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City man, 23, pleads guilty to two murders from 2007

The Baltimore Sun

No expense was spared for Gwendolyn Burgess' 32nd birthday party in March at Maceo's Lounge in West Baltimore. A band played downstairs, while a DJ spun records upstairs before a group of about 40 people, including at least five Baltimore City school police officers.

About 11:30 p.m., the party for Burgess, a school police dispatcher, erupted in gunfire. Panicked guests took cover or rushed for the narrow exits, knocking over snacks and tables.

Lamont Thomas Harrell, 23, had opened fire on Allen Coates, 36, shooting him nine times. Coates had just quietly reprimanded Harrell for groping his girlfriend on her way from the bathroom - an act of chivalry that prosecutors said caused his death.

City homicide detectives had a club full of potential witnesses. But only two came forward - and neither was a school police officer, according to court records. Coates' girlfriend, Machelle Mack, and another guest, whom prosecutors said yesterday was having nightmares about the gruesome incident, proved to be crucial witnesses for prosecutors.

"If we had more people like them come forward and stand up for what is right, maybe we could do something about the large number of unsolved homicides in this city," prosecutor Theresa M. Shaffer said.

Harrell initially denied being at the party, but a photographer hired for the event had captured him posing at a pool table.

Harrell, of the 2300 block of N. Pulaski St., pleaded guilty yesterday to the first-degree murders of Coates on March 10 and of Andre S. Jones, 30, on Feb. 20. The two homicides were unrelated. Jones was gunned down in a Clifton Avenue deli while playing an electronic poker machine. Yesterday, Harrell alleged that Jones had previously shot at him.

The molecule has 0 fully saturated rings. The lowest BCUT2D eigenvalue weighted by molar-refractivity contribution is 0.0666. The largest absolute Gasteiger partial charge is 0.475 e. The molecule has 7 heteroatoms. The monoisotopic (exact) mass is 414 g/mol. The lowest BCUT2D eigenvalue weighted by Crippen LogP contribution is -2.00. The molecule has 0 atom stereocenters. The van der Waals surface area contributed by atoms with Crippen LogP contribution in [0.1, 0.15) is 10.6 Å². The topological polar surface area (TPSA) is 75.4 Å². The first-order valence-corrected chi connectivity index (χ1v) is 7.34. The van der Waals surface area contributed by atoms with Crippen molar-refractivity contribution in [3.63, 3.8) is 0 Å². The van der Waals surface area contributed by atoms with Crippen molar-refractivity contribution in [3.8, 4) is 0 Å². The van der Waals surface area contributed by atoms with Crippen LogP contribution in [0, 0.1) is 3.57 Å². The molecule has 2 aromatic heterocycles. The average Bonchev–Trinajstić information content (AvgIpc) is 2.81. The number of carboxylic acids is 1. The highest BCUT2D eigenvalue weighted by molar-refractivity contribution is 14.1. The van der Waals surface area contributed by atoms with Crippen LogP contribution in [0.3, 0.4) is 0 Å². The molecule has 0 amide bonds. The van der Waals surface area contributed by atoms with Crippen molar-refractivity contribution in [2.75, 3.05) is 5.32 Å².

Baltimore Circuit Judge Timothy Doory said that in the Jones case, Harrell had "a reason," but in the Maceo's Lounge shooting, "there was so little to be gained and so much to be lost."

"The stupidity of it is astounding," Doory said.

Doory sentenced Harrell to life in prison for both murders, suspending all but 50 years. He also sentenced Harrell to 20 years in prison, five years without parole, for handgun violations in both cases. All of the sentences are to run concurrently.

According to court records, none of the five school police officers could identify the gunman, who escaped and was apprehended almost three weeks later.

The officers told investigators that they were "stomped" on or "trampled" by other guests. Another, when asked why he did not come forward, said he was "shook up," according to a transcript of his interview with police.

A city homicide detective questioning him responded that police officers are not supposed to get "shook up."


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